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    Be careful who you listen to.

    There are a number of anti-viral drugs, some that effectively suppress viral replication like for HIV and some that eliminate the virus altogether such as treatment for both hepatitis C and B.

    There are antivirals that treat influenza.

    And we eliminated small pox by vaccinating everyone eliminating the reservoir for the virus.

    There are a lot of antivirals in the works: MIT News: New drug could cure nearly any viral infection - Researchers at MIT’s Lincoln Lab have developed technology that may someday cure the common cold, influenza and other ailments.
    Broad-Spectrum Antiviral Therapeutics
    That was 2011 so no telling where they are with that research now. However, if it's going to kill the infected cells I don't think that's very promising. But I thought it was worth bringing up here for an idea of where we are in antiviral research.
     
  19. ChickenFreak

    ChickenFreak Contributor Contributor

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    Eh...Rabies is a virus, and rabies shots exist. Same for smallpox, measles, mumps, etc. So while one could argue about cure versus prevention, I would call a vaccine a cure on a societal level. I'm not clear on what you mean here.
     
  20. Zombie Among Us

    Zombie Among Us New Member

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    When I said cure, I meant something that kills a virus rather than just weakening it, which is what I've been told is impossible. According to a quick Google search, the definition for cure is "relieve (a person or animal) of the symptoms of a disease or condition." Now that I understand a cure relieves symptoms and doesn't kill the disease, I see what y'all were getting at. You were right; there ARE cures for viruses. Right now I'm thinking I'll go with the idea of Xanama (except it now being called a cure) and natural immunity since that seems like a simple, easy, and plausible answer to me.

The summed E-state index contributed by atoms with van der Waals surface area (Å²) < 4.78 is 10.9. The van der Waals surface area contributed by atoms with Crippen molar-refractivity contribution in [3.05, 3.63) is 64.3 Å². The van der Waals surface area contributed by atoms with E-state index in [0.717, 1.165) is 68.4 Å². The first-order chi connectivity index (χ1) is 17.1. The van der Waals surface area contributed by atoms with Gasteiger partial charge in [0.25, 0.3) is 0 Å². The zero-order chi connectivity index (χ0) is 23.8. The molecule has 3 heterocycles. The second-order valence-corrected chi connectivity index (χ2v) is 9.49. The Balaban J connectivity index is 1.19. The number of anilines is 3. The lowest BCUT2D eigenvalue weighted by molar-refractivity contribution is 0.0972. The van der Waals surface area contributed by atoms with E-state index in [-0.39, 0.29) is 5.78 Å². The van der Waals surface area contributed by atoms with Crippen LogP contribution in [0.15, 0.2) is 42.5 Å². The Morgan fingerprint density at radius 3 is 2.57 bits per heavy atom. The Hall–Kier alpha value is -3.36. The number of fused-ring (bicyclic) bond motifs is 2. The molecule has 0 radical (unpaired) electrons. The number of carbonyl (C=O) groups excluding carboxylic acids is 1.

New questions:
    1. How plausible would it be in real life to take a medicine like Zanamivir (a neuraminidase inhibitor) and turn it into a new medicine for a virus similar to the one it's made for (influenza types A and B to modified influenza type B)? If this is plausible, how would it be done?
    2. How could a virus be genetically modified by humans to be stronger? Is this even possible in real life? Would it be possible to also have a higher chance of causing sepsis?
     
  21. Zombie Among Us

    Zombie Among Us New Member

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    Clairfication: I won’t go into too much detail about the science side of things. I’m only looking for a general answers to my questions. I’m only going to skim over how things work in the lab and focus more on something else, likley character development.
     
  22. big soft moose

    big soft moose All killer, no filler. Contributor Community Volunteer

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    rabies shots are a vaccine - you get given it if you are bitten by a rabid animal, before frank symptoms develop - if you are already into extreme symptoms there is no cure and the vaccine won't help
     
  23. Privateer

    Privateer Active Member

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    You can't cure viruses. All you can do is give your system a leg-up.

    A virus isn't truly alive in the way we are; being just a string of genetic material in a protein box, it has no biological processes to interrupt, so it has to be either isolated from the body or physically destroyed. Anything that will destroy a virus will be similarly destructive to the body of the host. Which is a bit of a bugger.
     
  24. Zombie Among Us

    Zombie Among Us New Member

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    Okay, so it seems there's a lot of debate over if there are cures for viruses. Because of this, I have decided to take it upon myself to figure out what's true.
    Note: I will not use any excerpts from people on writingforums.org. It feels like I’m calling out or something.

    The definition of cure as a verb, according to Bing, is to “relieve (a person or animal) of the symptoms of a disease or condition.” As a noun, it is “a substance or treatment that cures a disease or condition,” and “medicine” is listed as a synonym.
    Keeping this in mind, I searched for websites that said if viruses can or cannot have their symptoms limited by medications.
    From what I have read, antivirals do exist, but only for certain infections. According to BBC Science, antivirals “work by disrupting a part of the virus' lifecycle. Some interfere with the virus' attachment to the cell; others stop the virus' genetic material being incorporated inside the host cell.” I would consider antivirals to be cures. The websites WebMD and MedlinePlus have text agreeing with BBC Science.